Referring now to FIG. 5, there is shown the general arrangement of a communication apparatus for carrying out the invention. The apparatus comprises a transmitter terminal 30 and a receiver terminal 20. The packets delivered by the transmitter or sender terminal 30 are fed in sequence to the receiver 20 through a communication network which may be of any type. That network can include:
a transmitter, a digital data transmission line and a receiver;
a broadcasting transmitter connected to one or more broadcasting receivers by wire or radio means;
a recorder which delivers a physical data bearing support which is later used on a reading apparatus.
The communication network may include a plurality of nodes which have a store and forward capability and allocate the available circuits dynamically depending upon the received packets destination.
In transmitter terminal 30, the digital signal which is applied at input 34 is inserted by a multiplexer 31 into the frame structure defined by a time base or clock 32. The length l of the frame is a sub-multiple of the length L of the useful part of the packets. The digital sequence which appears at the output of multiplexer 31 is applied to a coupler 33 which assembles the data into packets. The packets are applied to a channel or network 40 for transmission broadcasting or recording.
The receiver terminal 20, which is connected to the output of a network terminal, a broadcasting receiver or a record reader constituting the output unit of channel 40, receives the digital signal. The input unit of the receiver terminal 20 consists of a packet demultiplexer 21 which disassembles the packets and only delivers the useful digital sequence to the input of a comparator 22 which searches for the configuration of the frame lock word in the sequence. That configuration is stored in a memory built in the comparator 22. The comparator finds that configuration at even intervals, equal to the length l of each frame, under normal condition. Each time the comparator finds the word, it delivers a rephasing pulse to a local or output time base 23. The time base 23 sends periodical signals to a signal demultiplexer 24 which receives the digital data from demultiplexer 21 on a data input. The recovered digital data appear on output 25.
Since the loss of a packet results in the loss of a predetermined and fixed number of frames, there is no periodicity change. The comparator 22 will find the frame lock word again at a time which will be delayed by the period only. Consequently, no search will be necessary.
In the embodiment illustrated in FIG. 5, the loss of a packet results in a data loss which is not mitigated. In the embodiment of FIG. 6, means are provided which give an indication of the number of packets which were lost, and consequently the damage caused to communication. It additionally includes means for reducing the consequences of such damage.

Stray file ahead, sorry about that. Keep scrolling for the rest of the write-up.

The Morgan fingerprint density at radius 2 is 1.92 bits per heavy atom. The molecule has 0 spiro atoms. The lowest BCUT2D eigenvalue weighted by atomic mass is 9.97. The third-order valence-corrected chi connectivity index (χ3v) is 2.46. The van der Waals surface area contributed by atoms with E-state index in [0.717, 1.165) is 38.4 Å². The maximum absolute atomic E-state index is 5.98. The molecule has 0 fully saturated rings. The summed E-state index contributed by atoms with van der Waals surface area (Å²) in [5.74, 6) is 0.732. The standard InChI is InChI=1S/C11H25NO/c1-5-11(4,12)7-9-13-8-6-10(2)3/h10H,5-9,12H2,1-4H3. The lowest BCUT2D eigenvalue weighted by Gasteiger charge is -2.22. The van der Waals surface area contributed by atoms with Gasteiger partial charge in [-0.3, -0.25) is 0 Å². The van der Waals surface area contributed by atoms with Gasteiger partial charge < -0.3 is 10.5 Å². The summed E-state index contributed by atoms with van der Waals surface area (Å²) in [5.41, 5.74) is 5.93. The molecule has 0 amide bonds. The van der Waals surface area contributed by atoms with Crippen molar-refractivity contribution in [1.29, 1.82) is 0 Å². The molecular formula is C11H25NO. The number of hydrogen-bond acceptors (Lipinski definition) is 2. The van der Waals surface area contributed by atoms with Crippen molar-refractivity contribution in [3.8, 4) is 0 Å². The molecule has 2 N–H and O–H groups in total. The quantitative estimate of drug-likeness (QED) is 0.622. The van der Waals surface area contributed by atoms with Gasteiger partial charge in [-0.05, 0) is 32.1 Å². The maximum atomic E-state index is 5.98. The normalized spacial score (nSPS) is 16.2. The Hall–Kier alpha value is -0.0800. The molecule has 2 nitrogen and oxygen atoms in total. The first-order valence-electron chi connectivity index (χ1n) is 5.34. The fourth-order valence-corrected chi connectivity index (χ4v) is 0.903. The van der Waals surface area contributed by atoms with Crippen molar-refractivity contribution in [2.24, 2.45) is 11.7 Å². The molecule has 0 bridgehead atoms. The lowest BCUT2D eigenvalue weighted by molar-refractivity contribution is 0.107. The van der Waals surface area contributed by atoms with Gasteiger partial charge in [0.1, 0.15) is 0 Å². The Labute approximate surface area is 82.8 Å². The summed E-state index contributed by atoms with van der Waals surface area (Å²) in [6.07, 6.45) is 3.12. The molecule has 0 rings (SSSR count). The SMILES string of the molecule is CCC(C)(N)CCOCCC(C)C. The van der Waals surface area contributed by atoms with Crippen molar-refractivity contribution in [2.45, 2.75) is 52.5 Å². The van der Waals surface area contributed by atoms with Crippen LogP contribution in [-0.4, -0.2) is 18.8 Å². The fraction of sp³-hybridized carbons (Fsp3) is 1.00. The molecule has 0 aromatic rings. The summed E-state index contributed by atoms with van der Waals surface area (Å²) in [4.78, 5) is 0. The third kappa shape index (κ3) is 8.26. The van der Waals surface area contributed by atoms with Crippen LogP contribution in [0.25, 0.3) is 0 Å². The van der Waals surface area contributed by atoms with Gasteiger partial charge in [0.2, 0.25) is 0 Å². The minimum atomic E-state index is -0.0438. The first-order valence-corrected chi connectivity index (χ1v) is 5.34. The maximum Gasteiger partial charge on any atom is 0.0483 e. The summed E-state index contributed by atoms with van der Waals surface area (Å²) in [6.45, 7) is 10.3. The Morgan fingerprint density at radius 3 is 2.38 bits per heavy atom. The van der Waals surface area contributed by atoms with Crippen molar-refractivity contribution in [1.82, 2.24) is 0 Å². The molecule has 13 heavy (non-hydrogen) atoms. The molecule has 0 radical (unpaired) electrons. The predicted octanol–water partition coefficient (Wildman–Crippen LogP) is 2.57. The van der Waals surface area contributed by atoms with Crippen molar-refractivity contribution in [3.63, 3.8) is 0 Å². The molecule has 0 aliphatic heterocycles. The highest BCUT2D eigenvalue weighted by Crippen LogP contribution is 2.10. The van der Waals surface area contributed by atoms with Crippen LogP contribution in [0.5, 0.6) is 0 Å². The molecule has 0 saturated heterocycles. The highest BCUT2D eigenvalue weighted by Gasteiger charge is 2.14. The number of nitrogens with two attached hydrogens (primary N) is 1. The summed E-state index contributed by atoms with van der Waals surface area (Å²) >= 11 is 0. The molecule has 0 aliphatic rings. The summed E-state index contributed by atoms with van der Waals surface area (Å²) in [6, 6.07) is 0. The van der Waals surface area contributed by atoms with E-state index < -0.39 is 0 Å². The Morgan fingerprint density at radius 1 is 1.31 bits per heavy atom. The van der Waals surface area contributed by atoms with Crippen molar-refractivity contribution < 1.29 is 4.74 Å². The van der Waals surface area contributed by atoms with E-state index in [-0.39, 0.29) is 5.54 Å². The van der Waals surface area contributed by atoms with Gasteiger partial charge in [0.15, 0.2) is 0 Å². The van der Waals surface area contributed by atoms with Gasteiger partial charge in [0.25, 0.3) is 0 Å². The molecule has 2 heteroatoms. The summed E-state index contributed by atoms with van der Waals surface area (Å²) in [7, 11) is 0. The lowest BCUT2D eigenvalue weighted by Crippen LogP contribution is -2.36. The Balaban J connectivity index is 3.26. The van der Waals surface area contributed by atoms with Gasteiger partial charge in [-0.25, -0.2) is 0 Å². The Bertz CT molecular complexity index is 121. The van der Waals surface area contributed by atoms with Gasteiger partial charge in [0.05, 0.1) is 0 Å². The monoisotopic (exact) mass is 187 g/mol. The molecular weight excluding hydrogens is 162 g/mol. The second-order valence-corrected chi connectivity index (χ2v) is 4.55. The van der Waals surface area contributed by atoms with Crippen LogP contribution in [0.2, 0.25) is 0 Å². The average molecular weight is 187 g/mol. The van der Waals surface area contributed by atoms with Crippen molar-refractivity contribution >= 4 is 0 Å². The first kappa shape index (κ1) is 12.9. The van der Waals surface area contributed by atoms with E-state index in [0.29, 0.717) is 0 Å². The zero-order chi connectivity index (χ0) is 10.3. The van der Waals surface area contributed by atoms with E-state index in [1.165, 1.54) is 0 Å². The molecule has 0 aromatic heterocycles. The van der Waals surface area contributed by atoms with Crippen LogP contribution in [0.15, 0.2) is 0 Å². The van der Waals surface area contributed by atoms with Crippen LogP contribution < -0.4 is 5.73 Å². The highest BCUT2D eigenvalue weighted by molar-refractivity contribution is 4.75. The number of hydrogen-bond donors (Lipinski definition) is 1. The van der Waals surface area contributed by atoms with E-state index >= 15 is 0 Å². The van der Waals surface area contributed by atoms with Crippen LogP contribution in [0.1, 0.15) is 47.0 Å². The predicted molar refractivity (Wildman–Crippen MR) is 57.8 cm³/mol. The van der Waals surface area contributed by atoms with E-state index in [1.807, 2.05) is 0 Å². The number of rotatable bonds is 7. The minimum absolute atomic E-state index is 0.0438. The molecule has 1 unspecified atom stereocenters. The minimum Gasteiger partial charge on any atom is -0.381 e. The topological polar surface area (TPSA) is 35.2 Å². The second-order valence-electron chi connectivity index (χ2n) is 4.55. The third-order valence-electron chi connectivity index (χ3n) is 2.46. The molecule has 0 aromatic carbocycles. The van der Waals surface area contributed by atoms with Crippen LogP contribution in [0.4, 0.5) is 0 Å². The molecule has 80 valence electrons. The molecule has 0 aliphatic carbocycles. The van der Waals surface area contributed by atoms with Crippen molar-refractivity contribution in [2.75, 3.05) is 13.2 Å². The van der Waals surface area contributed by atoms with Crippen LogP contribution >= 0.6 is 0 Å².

In the apparatus of FIG. 6, where the units corresponding to those in FIG. 5 are designated by the same reference numbers, additional components have been provided and include:
means associated with the transmitter terminal 30 for inserting a continuity index word which is incremented by one each time a new packet or frame is delivered,
means associated with the receiver terminal 20 for detecting ruptures in the incrementation sequence.
The transmitter terminal 30 comprises an incrementation counter 35 which generates a continuity index. Separate means, which are schematically represented by a switch 36, make it possible to insert the index either into the frame multiplexer 31 whereby an index word is inserted into each frame, or into coupler 33 whereby the index is inserted into each prefix.
In receiver 20, the continuity index is read out either by the packet demultiplexer 21 (if associated with the prefix), or by the demultiplexer 24 (if associated with the frame). The index is compared with the continuity index received immediately beforehand in a continuity break detector 26. Any incrementation break, which is confirmed by comparison with the next continuity index supplied by the demultiplexer 21 or 24, generates an alarm at an output 27.
When the digital data are representative of an analog signal, the successive samples of which are correlated, the detrimental effects of packet loss may be attenuated by generation of samples which are substituted for the missing sample(s). Thus, when the loss of n packets occurs, nK samples are generated which are inserted between the last sample N received before loss and the first sample N+nK+1 received after restoration.
By way of example, it will be assumed that each word of x bits represents a digital sound signal sample. Each sample is the quantized value of an analog value measured at time intervals distributed at a sampling frequency. Each sample has a sign S defined by a bit (for example S=0 if the sample is positive, S=1 if the sample is negative) and an absolute value representing its amplitude A, defined by a byte of nA bits. Thus the sample of serial number i will be represented by the doublet (Si, Ai).